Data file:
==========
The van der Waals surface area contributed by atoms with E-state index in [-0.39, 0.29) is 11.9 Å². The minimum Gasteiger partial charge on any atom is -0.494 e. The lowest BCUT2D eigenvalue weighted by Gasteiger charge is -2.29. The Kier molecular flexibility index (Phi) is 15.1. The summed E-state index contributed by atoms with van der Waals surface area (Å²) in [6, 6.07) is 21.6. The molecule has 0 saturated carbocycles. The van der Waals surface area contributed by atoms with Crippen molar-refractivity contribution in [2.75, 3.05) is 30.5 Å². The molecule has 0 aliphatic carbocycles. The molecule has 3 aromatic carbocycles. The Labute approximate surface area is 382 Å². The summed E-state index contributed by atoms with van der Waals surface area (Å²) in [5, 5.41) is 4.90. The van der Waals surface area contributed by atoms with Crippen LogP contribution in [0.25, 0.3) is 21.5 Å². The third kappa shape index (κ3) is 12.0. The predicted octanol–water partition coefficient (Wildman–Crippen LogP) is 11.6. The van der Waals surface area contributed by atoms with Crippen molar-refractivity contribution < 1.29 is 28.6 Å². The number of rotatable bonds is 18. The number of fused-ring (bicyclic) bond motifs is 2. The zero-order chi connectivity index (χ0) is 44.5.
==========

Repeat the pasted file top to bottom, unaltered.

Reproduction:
The van der Waals surface area contributed by atoms with E-state index in [-0.39, 0.29) is 11.9 Å². The minimum Gasteiger partial charge on any atom is -0.494 e. The lowest BCUT2D eigenvalue weighted by Gasteiger charge is -2.29. The Kier molecular flexibility index (Phi) is 15.1. The summed E-state index contributed by atoms with van der Waals surface area (Å²) in [6, 6.07) is 21.6. The molecule has 0 saturated carbocycles. The van der Waals surface area contributed by atoms with Crippen molar-refractivity contribution in [2.75, 3.05) is 30.5 Å². The molecule has 0 aliphatic carbocycles. The molecule has 3 aromatic carbocycles. The Labute approximate surface area is 382 Å². The summed E-state index contributed by atoms with van der Waals surface area (Å²) in [5, 5.41) is 4.90. The van der Waals surface area contributed by atoms with Crippen LogP contribution in [0.25, 0.3) is 21.5 Å². The third kappa shape index (κ3) is 12.0. The predicted octanol–water partition coefficient (Wildman–Crippen LogP) is 11.6. The van der Waals surface area contributed by atoms with Crippen molar-refractivity contribution < 1.29 is 28.6 Å². The number of rotatable bonds is 18. The number of fused-ring (bicyclic) bond motifs is 2. The zero-order chi connectivity index (χ0) is 44.5.